Kashmir needs to save youth from indoctrination towards terrorism

 

Jasbir Sarai

“I can say this with conviction that today we are able to manage the level of violence in the Valley. The number of terrorists in the Valley is probably the lowest in one decade… and we would like to keep it that way so that people have some respite,” said Lt. General BS Raju, Corps Commander of the Srinagar -based 15 (Chinar) Corps in an interview to a television channel a few days earlier.

The General put the total number of terrorists operating in the Valley at a little over 200, of which about 125 are locals and 90 are infiltrators from Pakistan. This is indeed a very low number considering that many big cities would have a larger number of armed goons. Also, the present terrorist cadre is low on motivation, training, arms, ammunition and other stores which greatly reduces its strike capability.

A matter of concern is the large number of local cadre in the terrorist fold. These are innocent boys whose insecurities and frustrations are leveraged by the enemy to indoctrinate them into the path of terrorism. In the five- year period from 2005 to 2010, the number of locals who joined the terrorist fold was as high as 600 plus. This was the time when Pakistan had been successful in creating poster boys like Burhan Wani who gave impetus to the “lure of terrorism.”

The Government took some affirmative steps to tap the flow; these were augmented with successful counter-terrorist operations by security forces on ground. The end result was a drastic decrease in the number of locals joining the fold of terrorism to about 160 in the period from 2010 to 2015. The numbers have further reduced but, sadly, the intake has not been stopped  totally.

Pakistan is absolutely determined to keep the flame of terrorism alive, at least in the Valley, if not the entire region. It is coming up with innovative ways to keep the tap flowing. Earlier, the focus was on intimidation and indoctrination through the existing terrorist cadre and through persons from within the separatist cadre. A lot of money was invested in this project. With the number of foreign terrorists in the valley having reduced drastically, money flow curtailed and separatists marginalised, the afore-mentioned option for recruitment has become untenable.

The new methodology is massive propaganda campaigns through the social media designed to attract Kashmiri youth towards the path of terrorism by spread of misinformation. The rhetoric that is being used is unsubstantiated and inflammatory. The youth are told that by picking up the guns they are fighting a holy war. Sustained repetition has a psychological impact on vulnerable minds and the simple boys start believing this to be true. Once vulnerability is identified, the few recruiters available move in for the kill.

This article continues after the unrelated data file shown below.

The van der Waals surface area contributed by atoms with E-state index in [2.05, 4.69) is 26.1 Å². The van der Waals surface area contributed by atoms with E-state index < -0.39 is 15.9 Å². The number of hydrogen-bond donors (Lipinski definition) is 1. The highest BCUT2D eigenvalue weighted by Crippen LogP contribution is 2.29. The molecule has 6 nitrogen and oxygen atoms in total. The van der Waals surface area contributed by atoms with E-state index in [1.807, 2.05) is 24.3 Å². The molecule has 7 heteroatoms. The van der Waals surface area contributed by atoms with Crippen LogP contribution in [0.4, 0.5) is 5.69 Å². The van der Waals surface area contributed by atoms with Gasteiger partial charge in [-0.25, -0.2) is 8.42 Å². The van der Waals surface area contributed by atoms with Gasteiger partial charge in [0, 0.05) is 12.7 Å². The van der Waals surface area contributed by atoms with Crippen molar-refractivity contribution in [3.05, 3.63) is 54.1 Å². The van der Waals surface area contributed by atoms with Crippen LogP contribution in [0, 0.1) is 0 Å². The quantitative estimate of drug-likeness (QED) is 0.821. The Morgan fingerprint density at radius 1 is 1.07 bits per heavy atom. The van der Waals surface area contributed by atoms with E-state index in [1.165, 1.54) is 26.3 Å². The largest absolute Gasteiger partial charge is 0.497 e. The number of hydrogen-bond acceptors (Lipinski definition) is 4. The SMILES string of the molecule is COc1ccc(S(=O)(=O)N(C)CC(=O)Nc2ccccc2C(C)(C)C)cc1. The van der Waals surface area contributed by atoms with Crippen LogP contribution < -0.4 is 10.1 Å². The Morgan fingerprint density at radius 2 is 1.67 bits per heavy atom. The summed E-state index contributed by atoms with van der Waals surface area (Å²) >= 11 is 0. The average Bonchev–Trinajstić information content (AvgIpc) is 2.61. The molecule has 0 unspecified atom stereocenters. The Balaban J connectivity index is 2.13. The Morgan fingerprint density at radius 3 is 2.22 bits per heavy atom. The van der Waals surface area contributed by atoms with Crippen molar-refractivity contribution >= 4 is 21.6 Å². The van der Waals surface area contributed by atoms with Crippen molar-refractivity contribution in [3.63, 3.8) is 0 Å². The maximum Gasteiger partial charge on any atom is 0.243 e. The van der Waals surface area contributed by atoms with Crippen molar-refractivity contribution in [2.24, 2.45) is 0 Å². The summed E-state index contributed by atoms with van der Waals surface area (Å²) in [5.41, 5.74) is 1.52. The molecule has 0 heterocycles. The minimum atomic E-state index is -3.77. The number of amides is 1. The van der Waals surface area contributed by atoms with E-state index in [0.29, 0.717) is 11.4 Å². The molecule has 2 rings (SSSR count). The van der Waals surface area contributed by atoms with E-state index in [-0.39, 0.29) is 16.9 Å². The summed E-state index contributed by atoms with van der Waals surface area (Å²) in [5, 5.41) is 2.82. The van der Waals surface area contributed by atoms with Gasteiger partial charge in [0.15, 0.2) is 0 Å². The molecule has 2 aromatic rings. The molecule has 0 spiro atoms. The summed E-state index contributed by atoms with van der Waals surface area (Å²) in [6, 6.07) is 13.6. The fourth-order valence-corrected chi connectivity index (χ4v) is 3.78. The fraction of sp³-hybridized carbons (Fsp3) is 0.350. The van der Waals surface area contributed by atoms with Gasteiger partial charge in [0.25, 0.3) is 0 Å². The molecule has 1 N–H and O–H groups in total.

The objective is to lure boys from middle class and poor families, who are frustrated due to lack of employment or those who are ready to sell their souls for a small amount of money.  Drug addicts also form a large segment of the indoctrinated cadre even as some, in the flush of youth, join to impress girls.

The new age terrorist in Kashmir can safely be profiled as an indoctrinated local youth who is both ill- trained and ill-equipped. The instructions given are rudimentary, a rifle or a pistol with a few rounds is handed over and they are left to their own machinations. On top of it, they lack local support.

The aforementioned is a perfect concoction for self-destruction. For Kashmir to move on to the next and final step in its long tryst for peace and prosperity, the complete destruction of this indoctrination process is imperative. The onus of responsibility for this task lies first with civil society and then with the Government.

The elders of Kashmir, including the parents (especially mothers), relatives, political and religious leaders, academicians, teachers, intelligentsia and role models need to get together and stop this nefarious activity. The boys need to be told that there is no element of religiosity and sacrifice in the murderous and perfidious acts of the terrorists and that they need to isolate themselves from the misinformation campaign. They need to be reminded that ‘the pen is mightier than the sword’ for realisation of their aspirations. The Government too needs to join in the afore-mentioned information initiative.

There is also a need for the government to look deeply into the reasons behind the frustration that leads the youth towards pursuing mindless violence and then take affirmative steps to remove the same. Lack of economic opportunity is a major reason behind the youth following this debilitating path. In Kashmir 71 per cent of the population is under the age of 35, of which, almost half is currently unemployed. Add to it the continuing environment of conflict and we have in hand a young and frustrated populace. The prevalent feeling of desperation, anger and helplessness can easily be exploited as is being done by Pakistan.

There is no denying that the government is making all efforts to uplift the economic condition of the region. This effort needs to be accelerated. Along with the facilities being provided should go the message that responsibility to maintain peace and stability lies with the people.

It is quite heartening to see the resolve with which security forces are targeting terrorists in the Kashmir Valley. The intention to rid the region of the scourge of terrorism is quite obvious. Such a pressure needs to be maintained.

It is hoped that the youth of the region will correctly comprehend the changes that are in the pipeline and will come forward to fulfil all such aspirations that have remained dormant due to the long and debilitating shadow of the gun. That is the only method available to break the astounding obduracy that Pakistan is showing in continuing with its unholy agenda.

(Jasbir Sarai is an Army Veteran and social worker)